We see that Rakshas are non-Vedic people but in case of Ravana, he is a devotee of Shiva. Daityas are non-Vedic but in case of Bali, he is said to have performed 99 Yagyas with his Purohit Shukracharya. The Yakshas are non-Vedic but in case of Kubera, he is worshipped as a lord of wealth.The Gandharvas and Apsaras are also seen to be in close relation with the Vedic people. The Kirata, Kimpurusha, Kinnara lived adjacent to Vedic kingdoms and in the Himalayas but not much is mentioned about them.
The Danavas and Daityas ,although belonging to the Asura group, we find that martial relations were established signifying intermixing to some extent.
The style of marriages also seem to be influenced by different communities. Let's see the 8 types of marriages in Hindu customs-
- Brahma Vivaha - Where the parents of the bride and groom decide the marriage and with the consent of all.
- Prajapatya Vivaha - Where the bride and the groom are married off at a young age. The responsibility of the bride lies on the groom's father and not on the groom himself till both of them attain the right age. Prajapati directly means one who takes care, Possibly that's why this type is called Prajapatya since the father takes are of the bride.
- Daiva Vivaha - Where the bride is poor and her marriage is performed as a charity by rich people.
- Arsha Vivaha - This type is applicable for those communities where the groom has to pay an oblation to the bride to get her.
- Asura Vivaha - Where the bride is not suitable for the groom but still they marry. Asura communities seem to have such type of marriages.
- Gandharva Vivaha - This is proper love marriage where the consent of parents is not necessary. Gandharvas and Apsaras used to marry the person of their choice.
- Rakshas Vivaha - This type involves abduction of the bride if she is ready for marriage. The Rakshas tribes used to marry in this way.
- Paishacha Vivaha - The bride is intoxicated and is not in her senses while marrying. That's why it was called Paishacha vivaha on the name of Pishacha.
- Pururavas Aila and Urvashi - Pururavas was a Chandravanshi king. Urvashi bore 6 sons from him.
- Prachetas and Pramlocha - Soma was the son of Atri. His adoptive daughter was Pramlocha who was married to Prachetas, a descendant of Dhruva.
- Trinavindu and Alambusha - Trinavindu was the king of Vaishali kingdom and a Chakravarti Samrat
- Agnidhra and Purvachitti - Agnidhra was the grandson of Swayambhuva Manu.
- Raudrashva and Ghrutachi - Raudrashva was a king in the Puru dynasty of Hastinapur.
- Vishwamitra and Menaka - Although they didn't marry, they bore a daughter Shakuntala who married Dushyanta. Their marriage took place by Gandharva Vivaha.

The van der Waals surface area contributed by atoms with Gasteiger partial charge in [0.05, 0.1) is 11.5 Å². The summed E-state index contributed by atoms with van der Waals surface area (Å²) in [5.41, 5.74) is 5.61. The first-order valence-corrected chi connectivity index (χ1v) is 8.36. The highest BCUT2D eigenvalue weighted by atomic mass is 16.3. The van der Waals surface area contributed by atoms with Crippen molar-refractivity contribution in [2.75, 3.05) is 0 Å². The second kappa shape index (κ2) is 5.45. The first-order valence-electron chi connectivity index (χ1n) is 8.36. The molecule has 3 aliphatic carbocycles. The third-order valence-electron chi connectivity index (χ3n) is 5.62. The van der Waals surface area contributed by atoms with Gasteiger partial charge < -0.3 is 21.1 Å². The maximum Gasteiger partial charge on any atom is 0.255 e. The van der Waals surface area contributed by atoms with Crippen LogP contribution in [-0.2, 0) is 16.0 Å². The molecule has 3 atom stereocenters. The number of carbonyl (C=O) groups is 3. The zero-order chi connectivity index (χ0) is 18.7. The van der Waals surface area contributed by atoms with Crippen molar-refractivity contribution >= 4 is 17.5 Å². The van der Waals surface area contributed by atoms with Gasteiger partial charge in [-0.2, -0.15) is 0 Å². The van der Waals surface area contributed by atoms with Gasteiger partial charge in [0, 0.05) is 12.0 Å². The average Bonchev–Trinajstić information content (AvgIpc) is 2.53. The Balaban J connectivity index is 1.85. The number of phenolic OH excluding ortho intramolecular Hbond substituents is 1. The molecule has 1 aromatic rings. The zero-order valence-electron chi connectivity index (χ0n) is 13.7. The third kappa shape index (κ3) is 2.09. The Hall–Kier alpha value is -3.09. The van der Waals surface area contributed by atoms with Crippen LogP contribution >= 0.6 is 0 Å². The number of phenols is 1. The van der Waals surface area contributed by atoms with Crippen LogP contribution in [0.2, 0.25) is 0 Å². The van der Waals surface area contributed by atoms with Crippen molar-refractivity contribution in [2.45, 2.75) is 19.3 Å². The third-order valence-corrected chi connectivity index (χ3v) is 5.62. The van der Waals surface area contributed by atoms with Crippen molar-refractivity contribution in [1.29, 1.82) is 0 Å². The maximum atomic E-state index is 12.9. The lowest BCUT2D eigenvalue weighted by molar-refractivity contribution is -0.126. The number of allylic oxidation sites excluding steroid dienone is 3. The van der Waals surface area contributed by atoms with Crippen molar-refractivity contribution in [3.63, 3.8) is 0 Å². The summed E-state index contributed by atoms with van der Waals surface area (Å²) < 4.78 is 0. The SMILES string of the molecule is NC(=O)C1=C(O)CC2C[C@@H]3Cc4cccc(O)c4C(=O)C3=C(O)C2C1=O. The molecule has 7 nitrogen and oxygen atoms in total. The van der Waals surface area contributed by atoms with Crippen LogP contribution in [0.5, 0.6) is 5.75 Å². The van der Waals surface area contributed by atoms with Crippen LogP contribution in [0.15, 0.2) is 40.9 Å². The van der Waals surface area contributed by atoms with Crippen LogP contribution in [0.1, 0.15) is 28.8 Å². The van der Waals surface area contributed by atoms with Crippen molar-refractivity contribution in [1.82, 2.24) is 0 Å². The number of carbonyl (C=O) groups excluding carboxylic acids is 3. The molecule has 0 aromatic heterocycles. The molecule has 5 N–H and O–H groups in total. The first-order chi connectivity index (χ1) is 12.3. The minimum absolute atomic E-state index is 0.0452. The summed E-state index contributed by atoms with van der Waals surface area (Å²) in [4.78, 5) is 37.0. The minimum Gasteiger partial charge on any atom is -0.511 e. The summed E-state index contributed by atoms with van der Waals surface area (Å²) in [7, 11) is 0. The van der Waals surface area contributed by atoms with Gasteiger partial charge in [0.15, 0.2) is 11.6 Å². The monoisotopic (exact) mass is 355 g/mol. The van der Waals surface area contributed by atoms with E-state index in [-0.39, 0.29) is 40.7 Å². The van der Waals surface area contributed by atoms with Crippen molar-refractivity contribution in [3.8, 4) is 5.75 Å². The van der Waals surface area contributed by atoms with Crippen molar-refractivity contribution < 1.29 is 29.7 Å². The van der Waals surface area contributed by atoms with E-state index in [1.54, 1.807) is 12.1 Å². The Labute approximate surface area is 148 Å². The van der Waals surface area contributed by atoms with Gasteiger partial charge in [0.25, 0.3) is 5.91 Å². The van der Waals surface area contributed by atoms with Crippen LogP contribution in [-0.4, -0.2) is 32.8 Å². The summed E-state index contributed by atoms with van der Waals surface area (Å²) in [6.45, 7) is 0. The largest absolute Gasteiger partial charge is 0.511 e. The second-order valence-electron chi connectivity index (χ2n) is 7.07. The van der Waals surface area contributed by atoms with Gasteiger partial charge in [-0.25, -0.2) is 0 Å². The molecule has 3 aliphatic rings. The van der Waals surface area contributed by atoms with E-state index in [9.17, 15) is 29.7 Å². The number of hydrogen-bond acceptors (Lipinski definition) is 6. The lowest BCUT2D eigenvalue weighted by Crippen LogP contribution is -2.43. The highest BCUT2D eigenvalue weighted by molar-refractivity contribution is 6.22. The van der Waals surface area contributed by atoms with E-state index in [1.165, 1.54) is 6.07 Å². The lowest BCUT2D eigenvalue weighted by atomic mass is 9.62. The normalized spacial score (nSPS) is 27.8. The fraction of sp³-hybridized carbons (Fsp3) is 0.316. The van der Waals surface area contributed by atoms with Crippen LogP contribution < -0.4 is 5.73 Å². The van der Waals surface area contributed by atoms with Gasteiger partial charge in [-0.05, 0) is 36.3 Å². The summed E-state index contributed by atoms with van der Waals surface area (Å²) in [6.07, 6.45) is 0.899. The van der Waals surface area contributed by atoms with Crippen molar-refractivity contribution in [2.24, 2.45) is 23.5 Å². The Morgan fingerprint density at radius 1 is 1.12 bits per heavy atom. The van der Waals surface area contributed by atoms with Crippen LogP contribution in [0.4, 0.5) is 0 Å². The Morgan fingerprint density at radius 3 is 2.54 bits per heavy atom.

- Ruru and Pramadvara - He was a rishi. Pramadvara was daughter of Vishvavasu Gandharva and was brought up by Sthulakesha rishi.
- Vatsaka and Mishrakeshi - Vatsaka was a Yadava prince.
- Rucheyu and Jwala - Rucheyu was the son of Raudrashva, the Puru king. Jwala belonged to the Takshaka tribe of Nagas.
- Arjuna and Ulupi - This couple is quite well known from Mahabharata.
- Shantanu and Satyavati - Shantanu was the great grandfather of Pandavas and Satyavati was Vyasa's mother.
- Yadu and Dhumavarna's daughters - Yadu was the son of Yayati and Dhumavarna was one of the Nagas who married his 5 daughters to Yadu.
- Purukutsa and Narmada - Purukutsa was an Ikshavku king. Son of Mandhata.
- Kusha and Kumudvati - Kusha was Rama's son.
- Somashrava - He was a disciple of rishi Yajnavalkya. His mother was Naga princess and father was Shrutashrava rishi.
- Yayati and Sharmishtha - Sharmishtha was the daughter of Vrishaparva Daitya.
- Yayati and Devayani- Devayani was the daughter of Shukracharya, the priest of Danavas and Daityas
- Vishrava and Kaikesi - Vishrava was a descendant of Pulastya and father of Ravana. Kaikesi was daughter of Sumali Rakshas.
- Bhima and Hidimba - Hidimba was a Rakshasi who met the Pandavas after they fled the Lakshagriha in Varnavati. Ghatotkacha was their son.
But strangely, we don't find any Vedic princess being married to a non-Vedic groom.
From this, we can conclude that the ancient people were not that averse in marrying with non-Vedic tribes. Although the names given above are less, at least we can establish that Vedic kingdoms had alliances with these non-Vedic tribes and kingdoms which had the capacity of influencing the politics of the land. In the case of Arjuna and Ulupi, the Naga kingdom to which she belonged supported the Pandavas during the Mahabharata war. Similar was the case with the Rakshas tribes who supported the Pandavas because of Hidimba and Ghatotkacha.